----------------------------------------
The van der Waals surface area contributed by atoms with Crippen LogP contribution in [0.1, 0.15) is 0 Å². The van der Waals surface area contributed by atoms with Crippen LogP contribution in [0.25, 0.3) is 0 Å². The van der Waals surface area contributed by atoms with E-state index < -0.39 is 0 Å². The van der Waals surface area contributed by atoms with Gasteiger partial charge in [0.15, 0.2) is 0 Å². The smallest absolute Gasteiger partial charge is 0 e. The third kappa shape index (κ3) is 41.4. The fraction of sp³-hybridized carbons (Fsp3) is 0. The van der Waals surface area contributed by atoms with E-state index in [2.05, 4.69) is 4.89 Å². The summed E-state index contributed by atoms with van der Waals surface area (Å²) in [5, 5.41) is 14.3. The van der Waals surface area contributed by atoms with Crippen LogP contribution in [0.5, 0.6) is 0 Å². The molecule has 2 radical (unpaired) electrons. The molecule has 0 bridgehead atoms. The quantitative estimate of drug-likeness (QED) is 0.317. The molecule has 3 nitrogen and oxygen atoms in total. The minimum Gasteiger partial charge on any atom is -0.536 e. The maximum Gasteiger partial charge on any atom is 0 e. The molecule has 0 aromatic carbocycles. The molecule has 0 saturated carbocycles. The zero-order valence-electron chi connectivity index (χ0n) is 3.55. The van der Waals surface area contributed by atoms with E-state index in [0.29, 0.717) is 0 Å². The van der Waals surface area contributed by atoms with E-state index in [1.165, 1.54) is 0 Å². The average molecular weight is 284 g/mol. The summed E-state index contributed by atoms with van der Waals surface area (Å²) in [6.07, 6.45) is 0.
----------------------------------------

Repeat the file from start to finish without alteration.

The van der Waals surface area contributed by atoms with Crippen LogP contribution in [0.1, 0.15) is 0 Å². The van der Waals surface area contributed by atoms with Crippen LogP contribution in [0.25, 0.3) is 0 Å². The van der Waals surface area contributed by atoms with E-state index < -0.39 is 0 Å². The van der Waals surface area contributed by atoms with Gasteiger partial charge in [0.15, 0.2) is 0 Å². The smallest absolute Gasteiger partial charge is 0 e. The third kappa shape index (κ3) is 41.4. The fraction of sp³-hybridized carbons (Fsp3) is 0. The van der Waals surface area contributed by atoms with E-state index in [2.05, 4.69) is 4.89 Å². The summed E-state index contributed by atoms with van der Waals surface area (Å²) in [5, 5.41) is 14.3. The van der Waals surface area contributed by atoms with Crippen LogP contribution in [0.5, 0.6) is 0 Å². The molecule has 2 radical (unpaired) electrons. The molecule has 0 bridgehead atoms. The quantitative estimate of drug-likeness (QED) is 0.317. The molecule has 3 nitrogen and oxygen atoms in total. The minimum Gasteiger partial charge on any atom is -0.536 e. The maximum Gasteiger partial charge on any atom is 0 e. The molecule has 0 aromatic carbocycles. The molecule has 0 saturated carbocycles. The zero-order valence-electron chi connectivity index (χ0n) is 3.55. The van der Waals surface area contributed by atoms with E-state index in [0.29, 0.717) is 0 Å². The van der Waals surface area contributed by atoms with E-state index in [1.165, 1.54) is 0 Å². The average molecular weight is 284 g/mol. The summed E-state index contributed by atoms with van der Waals surface area (Å²) in [6.07, 6.45) is 0.